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Can I ask parents of children with asthma to help me please?

(24 Posts)
CoffeeQueen187 Wed 27-Nov-13 07:58:40

DS1 (7yo) has asthma. In the winter he really struggles with it. We end up having countless trips to the doctors for steroids and antibiotics and at least once a year he ends up in hospital via ambulance with an asthma attack.

Last night he was up all night coughing and wheezing. I'm keeping him off school today and taking him to the doctors.

How can I help him to not suffer like this in the first place? I don't have any pets, I try and keep the house warm as much as I can afford. I keep him wrapped up when we go out. Yet he still suffers terribly with it sad

I don't know what else I can do. Does anyone have any advice or suggestions?

colditz Wed 27-Nov-13 08:02:35

Sounds like he needs his medication reassessing. What inhalers in he on?

DrownedGirl Wed 27-Nov-13 08:05:56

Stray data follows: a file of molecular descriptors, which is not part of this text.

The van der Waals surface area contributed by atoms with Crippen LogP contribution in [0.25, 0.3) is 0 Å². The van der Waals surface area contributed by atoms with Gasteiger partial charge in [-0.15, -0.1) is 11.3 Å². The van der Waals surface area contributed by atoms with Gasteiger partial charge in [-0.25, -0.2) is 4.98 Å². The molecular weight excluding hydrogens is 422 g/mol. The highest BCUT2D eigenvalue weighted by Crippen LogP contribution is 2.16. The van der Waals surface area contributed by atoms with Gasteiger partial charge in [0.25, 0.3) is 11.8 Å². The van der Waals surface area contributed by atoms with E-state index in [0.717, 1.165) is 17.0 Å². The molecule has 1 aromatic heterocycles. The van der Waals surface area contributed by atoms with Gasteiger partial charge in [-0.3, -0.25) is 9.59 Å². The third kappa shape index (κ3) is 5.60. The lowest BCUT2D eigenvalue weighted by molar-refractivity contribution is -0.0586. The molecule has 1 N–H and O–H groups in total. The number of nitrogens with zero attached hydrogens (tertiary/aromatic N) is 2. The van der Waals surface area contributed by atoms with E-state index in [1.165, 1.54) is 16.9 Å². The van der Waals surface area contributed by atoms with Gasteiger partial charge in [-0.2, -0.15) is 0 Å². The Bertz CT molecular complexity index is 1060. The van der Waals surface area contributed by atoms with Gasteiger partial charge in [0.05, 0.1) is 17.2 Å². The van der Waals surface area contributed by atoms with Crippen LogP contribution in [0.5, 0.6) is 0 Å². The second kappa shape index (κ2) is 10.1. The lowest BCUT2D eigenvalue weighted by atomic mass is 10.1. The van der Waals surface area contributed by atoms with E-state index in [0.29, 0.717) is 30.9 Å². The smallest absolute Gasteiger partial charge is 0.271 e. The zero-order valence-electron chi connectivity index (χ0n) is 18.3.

Has he been offered montelukast?

http://www.nhs.uk/medicine-guides/pages/MedicineOverview.aspx?condition=Asthma&medicine=Singulair&preparation=Singulair%2010mg%20tablets

Since my dd has been on this she has only had to go to a and e once, before that it was several times a year

Apparently it works for some children and not for others. But worth a try?

DrownedGirl Wed 27-Nov-13 08:06:09
CoffeeQueen187 Wed 27-Nov-13 08:09:20

Yeh he's had montelukast before, he's not on it now though.

He has 2 puffs of clenil 100mcg morning and night, and ventolin 100mcg as and when he needs it.

He had an asthma review and flu jab 2 weeks ago and the nurse said everything was fine sad

BaileysOnRocks Wed 27-Nov-13 08:31:59

My children don't have asthma but I have it myself. I was on clenil but this has been upped to a dual inhaler that gives both salbutamol and steriod so this could be an option.

Also does he use a spacer? An inhaler only delivers 11% on it own but more than 20% with a spacer. (Nurse told me this)

If I have an attack I also panic so they kind of cross over. Sit your son by the window and if he's old enough give him a cup of tea as caffeine helps. And water.

Hope that helps!

Sirzy Wed 27-Nov-13 08:47:35

If you dont think the asthma nurse is helping control it then ask for a refferal to a consultant.

Clenil didn't work for DS (4) he is currently on seretide 125, montelukast and a daily antihistamine and although he is still isn't controlled he is much better than he was on clenil.